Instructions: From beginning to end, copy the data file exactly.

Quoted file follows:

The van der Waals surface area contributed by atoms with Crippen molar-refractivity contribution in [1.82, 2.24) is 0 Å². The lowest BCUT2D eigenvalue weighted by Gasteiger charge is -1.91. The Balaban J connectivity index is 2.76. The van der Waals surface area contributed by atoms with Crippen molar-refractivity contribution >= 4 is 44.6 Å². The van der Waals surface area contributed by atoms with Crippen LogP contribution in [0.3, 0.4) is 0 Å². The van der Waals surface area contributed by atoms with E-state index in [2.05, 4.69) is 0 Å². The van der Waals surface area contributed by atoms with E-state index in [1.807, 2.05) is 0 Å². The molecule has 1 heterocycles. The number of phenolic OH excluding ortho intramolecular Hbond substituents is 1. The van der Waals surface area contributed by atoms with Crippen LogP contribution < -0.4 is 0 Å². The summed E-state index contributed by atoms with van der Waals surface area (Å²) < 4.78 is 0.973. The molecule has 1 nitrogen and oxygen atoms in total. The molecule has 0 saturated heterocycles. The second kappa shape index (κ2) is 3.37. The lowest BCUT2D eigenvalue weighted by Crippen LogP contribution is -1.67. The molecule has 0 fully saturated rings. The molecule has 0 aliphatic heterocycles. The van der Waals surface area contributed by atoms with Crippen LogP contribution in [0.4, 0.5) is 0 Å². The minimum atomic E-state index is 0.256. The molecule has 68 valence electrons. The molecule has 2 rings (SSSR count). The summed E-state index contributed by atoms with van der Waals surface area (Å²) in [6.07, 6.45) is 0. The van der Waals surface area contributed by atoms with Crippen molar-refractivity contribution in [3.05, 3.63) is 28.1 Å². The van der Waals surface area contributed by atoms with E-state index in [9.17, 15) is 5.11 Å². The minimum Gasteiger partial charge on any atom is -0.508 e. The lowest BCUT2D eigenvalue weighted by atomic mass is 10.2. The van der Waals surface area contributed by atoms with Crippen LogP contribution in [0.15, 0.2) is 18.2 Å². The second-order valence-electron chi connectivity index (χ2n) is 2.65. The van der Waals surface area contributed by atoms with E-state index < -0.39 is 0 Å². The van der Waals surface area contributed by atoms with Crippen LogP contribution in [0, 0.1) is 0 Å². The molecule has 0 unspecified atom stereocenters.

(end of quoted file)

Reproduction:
The van der Waals surface area contributed by atoms with Crippen molar-refractivity contribution in [1.82, 2.24) is 0 Å². The lowest BCUT2D eigenvalue weighted by Gasteiger charge is -1.91. The Balaban J connectivity index is 2.76. The van der Waals surface area contributed by atoms with Crippen molar-refractivity contribution >= 4 is 44.6 Å². The van der Waals surface area contributed by atoms with Crippen LogP contribution in [0.3, 0.4) is 0 Å². The van der Waals surface area contributed by atoms with E-state index in [2.05, 4.69) is 0 Å². The van der Waals surface area contributed by atoms with E-state index in [1.807, 2.05) is 0 Å². The molecule has 1 heterocycles. The number of phenolic OH excluding ortho intramolecular Hbond substituents is 1. The van der Waals surface area contributed by atoms with Crippen LogP contribution < -0.4 is 0 Å². The summed E-state index contributed by atoms with van der Waals surface area (Å²) < 4.78 is 0.973. The molecule has 1 nitrogen and oxygen atoms in total. The molecule has 0 saturated heterocycles. The second kappa shape index (κ2) is 3.37. The lowest BCUT2D eigenvalue weighted by Crippen LogP contribution is -1.67. The molecule has 0 fully saturated rings. The molecule has 0 aliphatic heterocycles. The van der Waals surface area contributed by atoms with Crippen LogP contribution in [0.4, 0.5) is 0 Å². The minimum atomic E-state index is 0.256. The molecule has 68 valence electrons. The molecule has 2 rings (SSSR count). The summed E-state index contributed by atoms with van der Waals surface area (Å²) in [6.07, 6.45) is 0. The van der Waals surface area contributed by atoms with Crippen molar-refractivity contribution in [3.05, 3.63) is 28.1 Å². The van der Waals surface area contributed by atoms with E-state index in [9.17, 15) is 5.11 Å². The minimum Gasteiger partial charge on any atom is -0.508 e. The lowest BCUT2D eigenvalue weighted by atomic mass is 10.2. The van der Waals surface area contributed by atoms with Crippen LogP contribution in [0.15, 0.2) is 18.2 Å². The second-order valence-electron chi connectivity index (χ2n) is 2.65. The van der Waals surface area contributed by atoms with E-state index < -0.39 is 0 Å². The van der Waals surface area contributed by atoms with Crippen LogP contribution in [0, 0.1) is 0 Å². The molecule has 0 unspecified atom stereocenters.